- The Washington Times - Wednesday, October 17, 2001

ZAMBOANGA, Philippines Government troops said yesterday they had trapped a unit of Muslim guerrillas holding two Americans in the southern Philippines and were urging them to surrender.
The Abu Sayyaf rebels are holding about 10 Filipino hostages and American missionaries Martin and Gracia Burnham of Wichita, Kan.
However, Col. Francisco Gudani said he didn't know if any of them were with the rebel unit that his troops had cornered on Basilan island.
"There is heavy fighting right now in Basilan and we have visual contact with the enemies," he said.
The fighting came a day after the Abu Sayyaf threatened to behead the Burnhams if the military didn't stop its assault.
The Abu Sayyaf, thought to number 1,000 fighters, has kidnapped dozens of foreigners and Filipinos in recent years and raised millions of dollars in ransom.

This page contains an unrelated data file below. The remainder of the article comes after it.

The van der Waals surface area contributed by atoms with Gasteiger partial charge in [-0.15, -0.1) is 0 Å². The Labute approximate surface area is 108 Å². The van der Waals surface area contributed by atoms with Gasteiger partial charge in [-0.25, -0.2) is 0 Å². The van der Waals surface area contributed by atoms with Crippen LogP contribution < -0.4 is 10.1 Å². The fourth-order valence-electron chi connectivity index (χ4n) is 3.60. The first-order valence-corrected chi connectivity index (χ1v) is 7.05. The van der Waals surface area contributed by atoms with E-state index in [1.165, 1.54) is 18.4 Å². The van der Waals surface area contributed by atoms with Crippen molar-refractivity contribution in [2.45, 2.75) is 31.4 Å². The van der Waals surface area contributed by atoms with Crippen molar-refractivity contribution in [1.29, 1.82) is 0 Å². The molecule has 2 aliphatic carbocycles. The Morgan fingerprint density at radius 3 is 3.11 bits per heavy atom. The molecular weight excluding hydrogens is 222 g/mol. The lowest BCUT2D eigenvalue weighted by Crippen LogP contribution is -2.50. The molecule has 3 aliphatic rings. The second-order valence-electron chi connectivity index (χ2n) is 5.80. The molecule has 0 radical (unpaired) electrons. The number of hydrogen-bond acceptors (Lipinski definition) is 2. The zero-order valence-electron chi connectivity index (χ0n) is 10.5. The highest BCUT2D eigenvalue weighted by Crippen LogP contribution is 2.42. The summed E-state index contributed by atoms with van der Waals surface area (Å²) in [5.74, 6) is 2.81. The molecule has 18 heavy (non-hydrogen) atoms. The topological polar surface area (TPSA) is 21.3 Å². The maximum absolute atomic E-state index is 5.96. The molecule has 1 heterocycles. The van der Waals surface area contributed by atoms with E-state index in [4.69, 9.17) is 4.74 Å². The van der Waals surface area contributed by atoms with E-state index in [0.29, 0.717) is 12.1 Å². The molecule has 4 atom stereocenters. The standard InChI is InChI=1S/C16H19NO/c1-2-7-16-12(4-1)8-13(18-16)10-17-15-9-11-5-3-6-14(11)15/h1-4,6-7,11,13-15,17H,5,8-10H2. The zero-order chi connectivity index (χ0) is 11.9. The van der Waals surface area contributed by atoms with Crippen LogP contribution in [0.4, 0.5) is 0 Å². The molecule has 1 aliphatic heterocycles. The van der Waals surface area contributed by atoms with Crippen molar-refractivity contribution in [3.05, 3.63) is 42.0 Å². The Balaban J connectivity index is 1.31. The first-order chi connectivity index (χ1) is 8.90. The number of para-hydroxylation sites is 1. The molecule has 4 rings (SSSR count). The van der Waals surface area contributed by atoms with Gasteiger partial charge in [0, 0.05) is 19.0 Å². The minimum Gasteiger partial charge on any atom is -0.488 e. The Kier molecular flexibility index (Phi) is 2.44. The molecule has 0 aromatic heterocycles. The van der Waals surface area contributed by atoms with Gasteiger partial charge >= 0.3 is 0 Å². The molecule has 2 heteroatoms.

The group, which has beheaded several hostages, has suspected links to Osama bin Laden, the Saudi exile accused of plotting the Sept. 11 terrorist attacks in the United States.
Col. Gudani cited no immediate reports of casualties and issued a radio appeal for the guerrillas to surrender.
"To the Abu Sayyaf, listen to this surrender peacefully and we guarantee that no harm will come your way," he said on the Radio Mindanao Network.
He said the fighting is about six miles south of the Basilan provincial capital of Lantawan and 560 miles south of Manila.
The Burnhams, along with Peruvian-American Guillermo Sobero of Corona, Calif., and 17 Filipinos, were taken hostage from a southwestern beach resort on May 27.
The remains of Mr. Sobero were found more than a week ago, ending speculation that he might be alive.
The United States is helping the Philippines train and supply weapons to some of the more than 7,000 Filipino soldiers pursuing the Abu Sayyaf.
The guerrillas claim to be fighting for Muslim independence in the southern Philippines, but the government dismisses them as mere bandits.

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